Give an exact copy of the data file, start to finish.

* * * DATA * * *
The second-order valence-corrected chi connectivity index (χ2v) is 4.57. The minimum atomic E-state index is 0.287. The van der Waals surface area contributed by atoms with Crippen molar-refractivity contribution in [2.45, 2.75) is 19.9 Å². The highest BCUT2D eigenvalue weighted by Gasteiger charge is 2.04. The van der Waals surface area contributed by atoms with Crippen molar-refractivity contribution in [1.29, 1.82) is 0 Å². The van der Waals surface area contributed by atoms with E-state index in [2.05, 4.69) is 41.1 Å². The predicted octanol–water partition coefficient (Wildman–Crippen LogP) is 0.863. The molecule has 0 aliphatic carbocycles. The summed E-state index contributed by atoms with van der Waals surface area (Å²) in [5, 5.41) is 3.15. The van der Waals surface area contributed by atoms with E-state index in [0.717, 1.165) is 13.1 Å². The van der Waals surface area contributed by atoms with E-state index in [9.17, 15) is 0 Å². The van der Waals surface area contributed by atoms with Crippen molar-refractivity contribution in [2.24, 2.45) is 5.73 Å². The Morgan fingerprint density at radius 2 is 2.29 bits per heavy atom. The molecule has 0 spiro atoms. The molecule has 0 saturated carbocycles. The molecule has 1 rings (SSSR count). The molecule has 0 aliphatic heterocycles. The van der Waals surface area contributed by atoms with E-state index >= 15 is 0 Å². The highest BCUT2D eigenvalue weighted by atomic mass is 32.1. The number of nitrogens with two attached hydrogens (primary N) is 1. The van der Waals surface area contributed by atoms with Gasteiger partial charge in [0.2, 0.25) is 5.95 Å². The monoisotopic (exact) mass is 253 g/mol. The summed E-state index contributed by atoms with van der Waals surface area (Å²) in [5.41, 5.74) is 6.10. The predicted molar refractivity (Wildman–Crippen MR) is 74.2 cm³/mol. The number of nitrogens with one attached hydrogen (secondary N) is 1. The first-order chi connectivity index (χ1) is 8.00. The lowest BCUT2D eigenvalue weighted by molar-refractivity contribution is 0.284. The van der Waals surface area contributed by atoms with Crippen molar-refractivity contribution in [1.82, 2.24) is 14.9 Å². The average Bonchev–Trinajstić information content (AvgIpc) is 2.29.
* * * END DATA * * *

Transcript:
The second-order valence-corrected chi connectivity index (χ2v) is 4.57. The minimum atomic E-state index is 0.287. The van der Waals surface area contributed by atoms with Crippen molar-refractivity contribution in [2.45, 2.75) is 19.9 Å². The highest BCUT2D eigenvalue weighted by Gasteiger charge is 2.04. The van der Waals surface area contributed by atoms with Crippen molar-refractivity contribution in [1.29, 1.82) is 0 Å². The van der Waals surface area contributed by atoms with E-state index in [2.05, 4.69) is 41.1 Å². The predicted octanol–water partition coefficient (Wildman–Crippen LogP) is 0.863. The molecule has 0 aliphatic carbocycles. The summed E-state index contributed by atoms with van der Waals surface area (Å²) in [5, 5.41) is 3.15. The van der Waals surface area contributed by atoms with E-state index in [0.717, 1.165) is 13.1 Å². The van der Waals surface area contributed by atoms with E-state index in [9.17, 15) is 0 Å². The van der Waals surface area contributed by atoms with Crippen molar-refractivity contribution in [2.24, 2.45) is 5.73 Å². The Morgan fingerprint density at radius 2 is 2.29 bits per heavy atom. The molecule has 0 spiro atoms. The molecule has 0 saturated carbocycles. The molecule has 1 rings (SSSR count). The molecule has 0 aliphatic heterocycles. The van der Waals surface area contributed by atoms with E-state index >= 15 is 0 Å². The highest BCUT2D eigenvalue weighted by atomic mass is 32.1. The number of nitrogens with two attached hydrogens (primary N) is 1. The van der Waals surface area contributed by atoms with Gasteiger partial charge in [0.2, 0.25) is 5.95 Å². The monoisotopic (exact) mass is 253 g/mol. The summed E-state index contributed by atoms with van der Waals surface area (Å²) in [5.41, 5.74) is 6.10. The predicted molar refractivity (Wildman–Crippen MR) is 74.2 cm³/mol. The number of nitrogens with one attached hydrogen (secondary N) is 1. The first-order chi connectivity index (χ1) is 8.00. The lowest BCUT2D eigenvalue weighted by molar-refractivity contribution is 0.284. The van der Waals surface area contributed by atoms with Crippen molar-refractivity contribution in [1.82, 2.24) is 14.9 Å². The average Bonchev–Trinajstić information content (AvgIpc) is 2.29.